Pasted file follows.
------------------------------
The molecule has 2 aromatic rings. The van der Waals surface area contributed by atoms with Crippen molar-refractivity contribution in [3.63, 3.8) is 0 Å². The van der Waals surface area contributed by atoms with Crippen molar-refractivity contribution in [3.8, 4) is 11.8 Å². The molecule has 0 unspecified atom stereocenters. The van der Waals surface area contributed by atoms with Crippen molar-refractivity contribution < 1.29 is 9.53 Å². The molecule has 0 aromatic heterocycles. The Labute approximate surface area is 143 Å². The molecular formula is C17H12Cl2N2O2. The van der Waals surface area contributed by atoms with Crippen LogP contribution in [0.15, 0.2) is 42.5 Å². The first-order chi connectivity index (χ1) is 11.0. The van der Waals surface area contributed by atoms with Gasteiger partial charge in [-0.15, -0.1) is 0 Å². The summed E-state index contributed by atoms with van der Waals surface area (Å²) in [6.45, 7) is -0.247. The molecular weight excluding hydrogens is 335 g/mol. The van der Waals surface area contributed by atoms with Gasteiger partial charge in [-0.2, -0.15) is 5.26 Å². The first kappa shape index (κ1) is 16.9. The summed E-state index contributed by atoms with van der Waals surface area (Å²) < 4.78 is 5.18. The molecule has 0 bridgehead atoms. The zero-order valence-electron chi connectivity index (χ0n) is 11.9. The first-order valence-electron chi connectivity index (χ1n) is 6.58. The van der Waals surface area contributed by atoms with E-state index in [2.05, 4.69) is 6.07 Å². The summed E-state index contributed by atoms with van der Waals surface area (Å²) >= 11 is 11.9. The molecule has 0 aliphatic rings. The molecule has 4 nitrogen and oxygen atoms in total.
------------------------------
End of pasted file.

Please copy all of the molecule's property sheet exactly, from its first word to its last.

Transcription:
The molecule has 2 aromatic rings. The van der Waals surface area contributed by atoms with Crippen molar-refractivity contribution in [3.63, 3.8) is 0 Å². The van der Waals surface area contributed by atoms with Crippen molar-refractivity contribution in [3.8, 4) is 11.8 Å². The molecule has 0 unspecified atom stereocenters. The van der Waals surface area contributed by atoms with Crippen molar-refractivity contribution < 1.29 is 9.53 Å². The molecule has 0 aromatic heterocycles. The Labute approximate surface area is 143 Å². The molecular formula is C17H12Cl2N2O2. The van der Waals surface area contributed by atoms with Crippen LogP contribution in [0.15, 0.2) is 42.5 Å². The first-order chi connectivity index (χ1) is 11.0. The van der Waals surface area contributed by atoms with Gasteiger partial charge in [-0.15, -0.1) is 0 Å². The summed E-state index contributed by atoms with van der Waals surface area (Å²) in [6.45, 7) is -0.247. The molecular weight excluding hydrogens is 335 g/mol. The van der Waals surface area contributed by atoms with Gasteiger partial charge in [-0.2, -0.15) is 5.26 Å². The first kappa shape index (κ1) is 16.9. The summed E-state index contributed by atoms with van der Waals surface area (Å²) < 4.78 is 5.18. The molecule has 0 bridgehead atoms. The zero-order valence-electron chi connectivity index (χ0n) is 11.9. The first-order valence-electron chi connectivity index (χ1n) is 6.58. The van der Waals surface area contributed by atoms with E-state index in [2.05, 4.69) is 6.07 Å². The summed E-state index contributed by atoms with van der Waals surface area (Å²) >= 11 is 11.9. The molecule has 0 aliphatic rings. The molecule has 4 nitrogen and oxygen atoms in total.